The role of the shortest player on the University of Toledo football team is to fill the tallest void.
As his vast rush totals might suggest, workhorse back David Fluellen needs a break every now and then.
Redshirt freshman Damion Jones-Moore — all 5 feet, 7 inches of him — has filled in nicely the past two weeks, scoring fourth-quarter touchdowns to secure wins for the 2-2 Rockets.
With one-third of the season in the books, Jones-Moore is on the verge of taking over as the No. 2 option in Toledo’s backfield and bringing clarity to a position battle that has lingered since spring.
“Damion Jones-Moore is making a strong push right now to get the ball in his hands with more consistency,” coach Matt Campbell said Monday. “He’s had back-to-back good football games.”
Jones-Moore, who ran for more than 4,800 yards with 72 touchdowns in a prodigious prep career at Pittsburgh Central Catholic, is cashing on the rare occasion Fluellen goes to the sideline. He rumbled for 15 yards on his first carry Saturday at Central Michigan, giving the Rockets a two-touchdown cushion early in the fourth quarter on their way to a 38-17 win in the Mid-American Conference opener.
Operating as the quarterback in the wildcat set, Jones-Moore took the snap, burst to the outside, and carried a defender the final five yards or so for his second touchdown in as many weeks. He had a four-yard run seven days earlier to put away Eastern Washington.
The Rockets are at Ball State this week for a West division matchup between teams picked to finish second and third to Northern Illinois.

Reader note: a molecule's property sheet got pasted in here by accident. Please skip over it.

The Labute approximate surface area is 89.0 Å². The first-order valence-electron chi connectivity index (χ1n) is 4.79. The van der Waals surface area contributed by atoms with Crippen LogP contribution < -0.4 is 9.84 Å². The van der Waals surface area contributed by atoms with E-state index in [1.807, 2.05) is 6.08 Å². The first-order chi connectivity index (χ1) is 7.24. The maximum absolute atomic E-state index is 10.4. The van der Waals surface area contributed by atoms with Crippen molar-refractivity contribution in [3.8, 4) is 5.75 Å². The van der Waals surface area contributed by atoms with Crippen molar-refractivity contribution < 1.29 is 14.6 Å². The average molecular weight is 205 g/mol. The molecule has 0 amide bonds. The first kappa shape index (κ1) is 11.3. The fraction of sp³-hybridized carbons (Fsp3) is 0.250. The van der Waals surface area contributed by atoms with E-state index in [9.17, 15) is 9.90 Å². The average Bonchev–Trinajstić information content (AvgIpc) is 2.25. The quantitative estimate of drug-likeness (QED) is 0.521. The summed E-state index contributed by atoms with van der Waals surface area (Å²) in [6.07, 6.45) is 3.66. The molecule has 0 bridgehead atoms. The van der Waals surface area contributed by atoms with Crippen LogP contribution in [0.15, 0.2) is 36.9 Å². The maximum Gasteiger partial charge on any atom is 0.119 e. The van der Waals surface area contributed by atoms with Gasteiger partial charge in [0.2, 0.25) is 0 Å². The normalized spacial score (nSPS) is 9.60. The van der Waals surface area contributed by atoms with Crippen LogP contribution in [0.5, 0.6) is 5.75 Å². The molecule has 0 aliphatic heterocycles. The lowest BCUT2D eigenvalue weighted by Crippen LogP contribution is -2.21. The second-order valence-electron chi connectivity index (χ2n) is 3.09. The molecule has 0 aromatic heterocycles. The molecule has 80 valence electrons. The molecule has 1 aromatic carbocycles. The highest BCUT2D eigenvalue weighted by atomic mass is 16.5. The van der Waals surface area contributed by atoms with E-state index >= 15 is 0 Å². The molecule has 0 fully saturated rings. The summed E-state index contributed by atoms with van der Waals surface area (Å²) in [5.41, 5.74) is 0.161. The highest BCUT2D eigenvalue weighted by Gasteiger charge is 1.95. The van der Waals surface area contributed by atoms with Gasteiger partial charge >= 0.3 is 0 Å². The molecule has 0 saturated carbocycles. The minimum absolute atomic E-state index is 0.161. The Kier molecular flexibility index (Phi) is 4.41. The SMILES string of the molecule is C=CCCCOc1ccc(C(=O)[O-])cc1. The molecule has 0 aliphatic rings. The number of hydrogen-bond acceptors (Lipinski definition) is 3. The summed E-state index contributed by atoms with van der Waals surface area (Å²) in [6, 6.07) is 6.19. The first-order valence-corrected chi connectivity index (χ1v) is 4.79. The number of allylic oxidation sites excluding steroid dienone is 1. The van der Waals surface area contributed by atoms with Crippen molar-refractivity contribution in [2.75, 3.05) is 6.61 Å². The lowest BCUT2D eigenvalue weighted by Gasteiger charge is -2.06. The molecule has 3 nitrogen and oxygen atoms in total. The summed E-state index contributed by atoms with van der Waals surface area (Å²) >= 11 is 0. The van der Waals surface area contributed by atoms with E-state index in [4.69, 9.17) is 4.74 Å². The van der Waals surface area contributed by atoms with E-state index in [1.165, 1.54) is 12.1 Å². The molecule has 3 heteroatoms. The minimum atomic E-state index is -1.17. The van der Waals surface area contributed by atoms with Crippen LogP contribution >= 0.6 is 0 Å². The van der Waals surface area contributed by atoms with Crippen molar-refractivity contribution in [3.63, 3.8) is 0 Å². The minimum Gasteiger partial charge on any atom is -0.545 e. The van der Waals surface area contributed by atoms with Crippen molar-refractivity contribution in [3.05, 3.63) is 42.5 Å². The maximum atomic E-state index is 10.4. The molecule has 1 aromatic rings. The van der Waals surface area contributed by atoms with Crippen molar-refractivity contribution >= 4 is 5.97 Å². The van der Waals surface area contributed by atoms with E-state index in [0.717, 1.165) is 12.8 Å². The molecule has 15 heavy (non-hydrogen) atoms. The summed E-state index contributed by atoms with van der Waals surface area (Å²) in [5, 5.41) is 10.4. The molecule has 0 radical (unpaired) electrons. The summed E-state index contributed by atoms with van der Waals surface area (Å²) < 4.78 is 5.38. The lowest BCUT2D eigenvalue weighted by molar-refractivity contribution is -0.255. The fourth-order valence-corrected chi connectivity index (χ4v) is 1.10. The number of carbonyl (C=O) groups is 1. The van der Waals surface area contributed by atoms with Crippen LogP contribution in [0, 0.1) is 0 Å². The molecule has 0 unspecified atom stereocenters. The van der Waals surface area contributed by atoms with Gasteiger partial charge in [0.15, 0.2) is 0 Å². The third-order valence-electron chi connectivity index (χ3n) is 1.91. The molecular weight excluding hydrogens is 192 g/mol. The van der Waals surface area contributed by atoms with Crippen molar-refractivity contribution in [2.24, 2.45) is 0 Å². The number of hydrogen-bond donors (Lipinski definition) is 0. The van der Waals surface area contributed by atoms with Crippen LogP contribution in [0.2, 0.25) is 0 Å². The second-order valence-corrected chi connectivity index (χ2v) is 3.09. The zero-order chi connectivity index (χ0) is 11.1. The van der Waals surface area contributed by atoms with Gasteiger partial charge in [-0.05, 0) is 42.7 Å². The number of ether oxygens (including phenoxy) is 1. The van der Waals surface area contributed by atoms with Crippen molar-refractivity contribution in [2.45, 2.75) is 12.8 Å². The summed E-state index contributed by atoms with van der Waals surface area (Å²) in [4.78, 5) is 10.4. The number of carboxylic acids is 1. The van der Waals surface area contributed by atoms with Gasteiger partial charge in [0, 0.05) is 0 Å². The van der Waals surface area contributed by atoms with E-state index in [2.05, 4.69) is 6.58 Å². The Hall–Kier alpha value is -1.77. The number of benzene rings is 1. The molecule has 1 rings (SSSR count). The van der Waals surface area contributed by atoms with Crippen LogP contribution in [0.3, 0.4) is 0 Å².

Jones-Moore, after missing the opener at Florida recovering from a knee injury he sustained in camp, is averaging 5.4 yards on 12 carries. Three of his attempts have resulted in a gain of 10 yards or more with a long of 16.
“When they call my number I have to step in,” he said. “With Flu in there being a great running back, you don’t want to stop the stride. You want to keep up what he has going on.”
Fluellen’s consistent production robs carries from Jones-Moore and every other back vying to be Fluellen’s primary replacement. Fluellen, who erupted for 1,498 yards as a junior last season, is well ahead of that pace. His yard total projected over 13 games — the same number Toledo played in 2012 — is 1,614. His workload has increased each week.
Fluellen’s carries, in order, are nine, 17, 21, and 32, thus leaving scraps to be fought over by Jones-Moore, Cassius McDowell (13 carries), and Kareem Hunt (nine). Campbell stressed the importance of finding balance between overexerting Fluellen and ensuring the back enough touches to find his rhythm.
“There’s a fine line in how many carries does he get, and letting him get to his peak performance,” Campbell said.
Campbell suggested Hunt, a high-profile member of the freshman class, is running fourth in a stable of backs whose vacancy appears to be three. McDowell, who had zero touches the first two games, is averaging 8.7 yards but ball security continues to be his undoing. The fumble McDowell lost in the third quarter Saturday forced him to the bench and created an opening for Jones-Moore.
“It’s not like we all hate each other, but there’s definitely a competition,” Jones-Moore said.
Campbell said his confidence in the trio of Fluellen, Jones-Moore, and McDowell is approaching a level comparable to the 2011 stable in which Fluellen was the understudy to veterans Adonis Thomas and Morgan Williams.
Now Fluellen is the senior workhorse. Jones-Moore, despite his diminutive frame, is proving to be more than an undersized colt.
“I know what that feels like from high school,” Jones-Moore said of Fluellen’s workload. “It’s not easy, and I’m sure at this level it’s even harder. I really appreciate that.”
TWO HONORED: Linebacker Junior Sylvestre (defense) and returner Bernard Reedy (special teams) were named MAC West players of the week. Sylvestre had 12 tackles to go along with a sack and two fumble recoveries, one that which he returned 22 yards for a touchdown. Reedy set up a fourth-quarter touchdown with a 50-yard kickoff return.